A Shower of Roses – Three Saints Inspired by St. Therese

A Shower of Roses – Three Saints Inspired by St. Therese September 28, 2019

The Church celebrates the feast day of one of the most popular saints of our times, St. Therese of Lisieux, on October 1. She was dubbed by Pope Saint Pius X the “greatest saint of modern times,” and her legacy and spiritual teachings live on in the multitude of Christians who follow her “Way of Spiritual Childhood” or her “Little Way.” On October 19, 1997, Pope John Paul II declared St. Therese a Doctor of the Church in honor of the sublimity of her spiritual teachings and her example of holiness. Among the many beatifications and canonizations which took place during his pontificate, the Pope bestowed the honor of Doctor on only one saint, the Little Flower of Lisieux.

St. Therese promised that after her death she would “let fall a shower of roses,” and that her mission would truly begin after her death, when she would assist those still on earth. Since her death on September 30, 1897 and her canonization on May 17, 1925, countless Christians have been influenced by her life and writings, including several individuals who were subsequently beatified or canonized themselves. Three of these saints who adopted the spirituality and example of St. Therese were St. Teresa of the Andes, Blessed Cecilia Eusepi, and Saint Teresa of Calcutta.

In 1900, a girl was born who would subsequently walk a similar path to St. Therese, inspired by her predecessor’s life and holiness. Juana Fernandez Solar, or “Juanita,” as she was known to her friends, read the Autobiography of St. Therese of Lisieux, the Story of a Soul, as a young girl in Santiago, Chile. Inspired by St. Therese’s singular love for God and her devotion, Juana entered Carmel at age 19 and lived her short life in prayer and sacrifice, also taking the name of Teresa. Like Therese, St. Teresa of the Andes experienced an interior conversion at a young age and, through a life of piety and virtue, rose to the heights of sanctity as a Carmelite nun. In her diary, she wrote, “I am God’s. He created me and is my beginning and my end.” She died at age 20 after a bout of typhus and was canonized on March 21, 1993 by Pope John Paul II.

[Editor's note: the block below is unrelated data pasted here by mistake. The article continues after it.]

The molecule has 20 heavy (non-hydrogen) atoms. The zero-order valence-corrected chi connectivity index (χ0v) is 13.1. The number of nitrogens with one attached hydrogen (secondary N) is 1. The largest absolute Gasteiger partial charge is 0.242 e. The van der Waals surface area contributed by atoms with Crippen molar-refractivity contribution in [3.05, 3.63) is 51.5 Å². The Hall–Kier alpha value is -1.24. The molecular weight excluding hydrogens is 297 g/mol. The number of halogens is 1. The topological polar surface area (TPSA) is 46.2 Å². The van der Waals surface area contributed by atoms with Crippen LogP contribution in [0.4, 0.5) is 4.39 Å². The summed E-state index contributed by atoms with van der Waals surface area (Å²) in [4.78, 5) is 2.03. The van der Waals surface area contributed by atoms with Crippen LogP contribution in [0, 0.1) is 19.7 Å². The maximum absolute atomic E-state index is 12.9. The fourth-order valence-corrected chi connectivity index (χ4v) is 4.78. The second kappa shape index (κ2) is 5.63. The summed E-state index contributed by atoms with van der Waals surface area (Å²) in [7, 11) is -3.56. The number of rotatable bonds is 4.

Another holy woman whose life paralleled that of St. Therese was Blessed Cecilia Eusepi. Born in 1910 in Monte Romano (Viterbo). Upon her father’s death, she and her mother moved to Nepi, where she began instruction and spiritual formation with the Cistercian Nuns. She became a member of the Third Order of the Servants of Mary. Aspiring to become a missionary, her hopes were not able to be realized when she contracted tuberculosis and died at age 18 on Oct. 1, the feast day of St. Therese. During her life, she was known for her piety and devotion to Jesus, Mary, and the Little Flower, and she composed her own diary, which she humorously entitled “The Story of a Clown.”

Mother Teresa of Calcutta also chose the name of “Teresa” in honor of the Little Flower and her doctrine of doing small things with great love. She strove to imitate St. Therese’s love for Jesus and for others. Both saints declared their intention to live out their vocation with love as the heart of their mission, St. Therese in her Carmelite cloister in Lisieux, France, and Mother Teresa in the slums of Calcutta serving the poorest of the poor. Like St. Therese, Mother Teresa considered herself an instrument in the hand of Jesus, which he used to convey his love and mercy to all she encountered.

The “greatest saint of modern times” has truly made her mark upon the Church and the world. In her “Little Way,” laid out in her diary, The Story of a Soul, she paved the way for Christians everywhere to aspire to and reach the heights of holiness. In a sense, she rediscovered the gospel and left the Church with directions to a sure and simple path to sanctification. She has inflamed the hearts of these three saints and so many others, and continues to “let fall a shower of roses,” or spiritual favors, as she promised during her short life on earth.

(Image by: Dorothee Quennesson from Pixabay)

Browse Our Archives